DOJ.: Detainees have no right to challenge detention in court

DOJ.: Detainees have no right to challenge detention in court

November 13, 2006

WASHINGTON (AP) --  The Bush administration says prisoners held at Guantanamo Bay have no right to challenge their detentions in civilian courts.

In documents filed with the U.S. Court of Appeals in Washington, the Justice Department argues that lawsuits by hundreds of detainees should be dismissed. It also defends the military's authority to arrest people overseas and detain them indefinitely.

It says giving military detainees access to civilian courts would "severely impair the military's ability to defend the country."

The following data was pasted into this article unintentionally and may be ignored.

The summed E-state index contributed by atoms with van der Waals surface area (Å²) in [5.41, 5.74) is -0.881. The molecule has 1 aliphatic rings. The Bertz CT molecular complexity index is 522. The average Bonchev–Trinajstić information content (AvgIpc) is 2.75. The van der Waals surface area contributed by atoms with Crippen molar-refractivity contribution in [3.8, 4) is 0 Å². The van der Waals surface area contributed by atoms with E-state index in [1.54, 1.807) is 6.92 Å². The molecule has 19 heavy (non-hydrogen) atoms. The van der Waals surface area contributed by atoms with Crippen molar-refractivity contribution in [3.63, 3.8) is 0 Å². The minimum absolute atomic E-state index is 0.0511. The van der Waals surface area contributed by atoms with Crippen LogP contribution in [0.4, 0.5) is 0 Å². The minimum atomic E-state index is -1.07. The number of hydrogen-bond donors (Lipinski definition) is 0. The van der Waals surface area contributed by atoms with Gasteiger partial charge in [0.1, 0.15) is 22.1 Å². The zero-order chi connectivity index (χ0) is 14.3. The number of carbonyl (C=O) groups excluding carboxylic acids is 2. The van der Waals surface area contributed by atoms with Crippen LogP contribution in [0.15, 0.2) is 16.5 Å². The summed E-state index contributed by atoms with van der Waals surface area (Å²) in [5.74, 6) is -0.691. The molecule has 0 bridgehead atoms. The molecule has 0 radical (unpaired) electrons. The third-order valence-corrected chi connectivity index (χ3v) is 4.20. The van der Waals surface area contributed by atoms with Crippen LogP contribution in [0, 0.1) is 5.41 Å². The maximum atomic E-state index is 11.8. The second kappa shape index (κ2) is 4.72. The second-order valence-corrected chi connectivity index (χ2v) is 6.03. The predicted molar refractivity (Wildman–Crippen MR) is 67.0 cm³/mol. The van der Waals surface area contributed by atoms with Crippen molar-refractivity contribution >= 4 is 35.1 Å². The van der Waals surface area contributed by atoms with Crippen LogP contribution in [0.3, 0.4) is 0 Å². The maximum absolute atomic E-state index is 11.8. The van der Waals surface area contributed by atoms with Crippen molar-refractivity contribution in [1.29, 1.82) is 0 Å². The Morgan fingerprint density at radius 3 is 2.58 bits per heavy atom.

It's the first time that argument has been spelled out since President Bush signed a law last month that sets up military commissions to prosecute terrorist suspects being held in U.S. prisons abroad.

Human rights groups and attorneys for the detainees say the law is unconstitutional.

Copyright 2006 Associated Press. All rights reserved. This material may not be published, broadcast, rewritten, or redistributed.

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